Anyone, including doctors, nurses, patients, and families, can report a suspected error. The hospital will conduct a “root cause analysis’’ to determine if caregivers or hospital policy or systems were at fault. If they were, caregivers will apologize, and the hospital will work with hospital and physician malpractice insurers to determine the amount of compensation to offer the patient for injuries and follow-up care.

If a patient experiences an unpredictable reaction to a medication that caregivers could not foresee, that probably would not result in a settlement offer, said Dr. Kenneth Sands, senior vice president for health care quality at Beth Israel Deaconess Medical Center. But if a patient is harmed during surgery because caregivers did not ensure they were performing the correct operation, the patient would be entitled to compensation.

To increase trust in the system, hospitals will encourage patients to hire a lawyer to evaluate whether an offer is fair. If patients are not satisfied with a proposed settlement, they retain their right to sue the hospital and caregivers. Researchers from the Harvard School of Public Health will evaluate the results of the pilot program.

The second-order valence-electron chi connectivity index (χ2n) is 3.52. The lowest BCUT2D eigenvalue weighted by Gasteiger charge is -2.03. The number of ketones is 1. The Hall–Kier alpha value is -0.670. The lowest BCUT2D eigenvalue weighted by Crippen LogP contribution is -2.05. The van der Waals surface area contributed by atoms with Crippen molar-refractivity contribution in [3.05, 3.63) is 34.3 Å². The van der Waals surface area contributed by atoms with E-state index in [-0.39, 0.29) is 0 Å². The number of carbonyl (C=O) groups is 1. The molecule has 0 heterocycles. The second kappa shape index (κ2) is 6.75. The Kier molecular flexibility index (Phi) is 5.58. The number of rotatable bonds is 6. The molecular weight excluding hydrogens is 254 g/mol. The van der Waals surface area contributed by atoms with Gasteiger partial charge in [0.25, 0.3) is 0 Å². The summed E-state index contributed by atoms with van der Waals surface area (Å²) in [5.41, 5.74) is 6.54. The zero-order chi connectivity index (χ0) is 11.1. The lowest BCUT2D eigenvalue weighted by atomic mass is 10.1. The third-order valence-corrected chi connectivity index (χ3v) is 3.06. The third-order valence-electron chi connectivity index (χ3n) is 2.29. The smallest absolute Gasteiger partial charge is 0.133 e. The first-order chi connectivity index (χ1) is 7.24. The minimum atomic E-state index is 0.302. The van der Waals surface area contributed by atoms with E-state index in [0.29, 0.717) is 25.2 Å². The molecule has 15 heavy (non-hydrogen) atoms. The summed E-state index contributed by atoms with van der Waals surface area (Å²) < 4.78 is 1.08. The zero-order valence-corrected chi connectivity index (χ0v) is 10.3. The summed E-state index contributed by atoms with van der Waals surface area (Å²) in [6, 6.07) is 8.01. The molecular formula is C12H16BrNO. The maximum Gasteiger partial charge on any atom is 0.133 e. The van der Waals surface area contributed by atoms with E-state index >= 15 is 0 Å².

The Massachusetts coalition is pushing for legislation that will help it implement the changes, including a mandatory six-month “cooling-off period’’ after an error occurs before a patient can file a lawsuit. The coalition also wants to make caregiver apologies inadmissible in the event of a lawsuit, as a way to further encourage contrition.

Governor Deval Patrick included both measures in legislation he filed last spring to control health care costs, and the coalition is lobbying for the measures to be included in House and Senate bills expected to be filed soon.

The coalition plans to propose legislation that would shield doctors from blame for mistakes attributed to hospital policy. If a physician is at fault, settlements would be part of that physician’s public record with the Massachusetts Board of Registration in Medicine and the National Practitioner Data Bank.

Mistakes caused by hospital policy are public through the Department of Public Health and would remain so. Now, settlements paid out by a doctor’s malpractice carrier are part of the physician’s public record,whether the doctor caused the error or not, Woodward said.

The coalition, which developed the road map with a $300,000 federal grant, has drawn heavily from a plan adopted by the University of Michigan Health System 10 years ago. The system’s widely respected approach of disclosure, apology, and settlement offer did not increase lawsuits and litigation costs as many providers feared.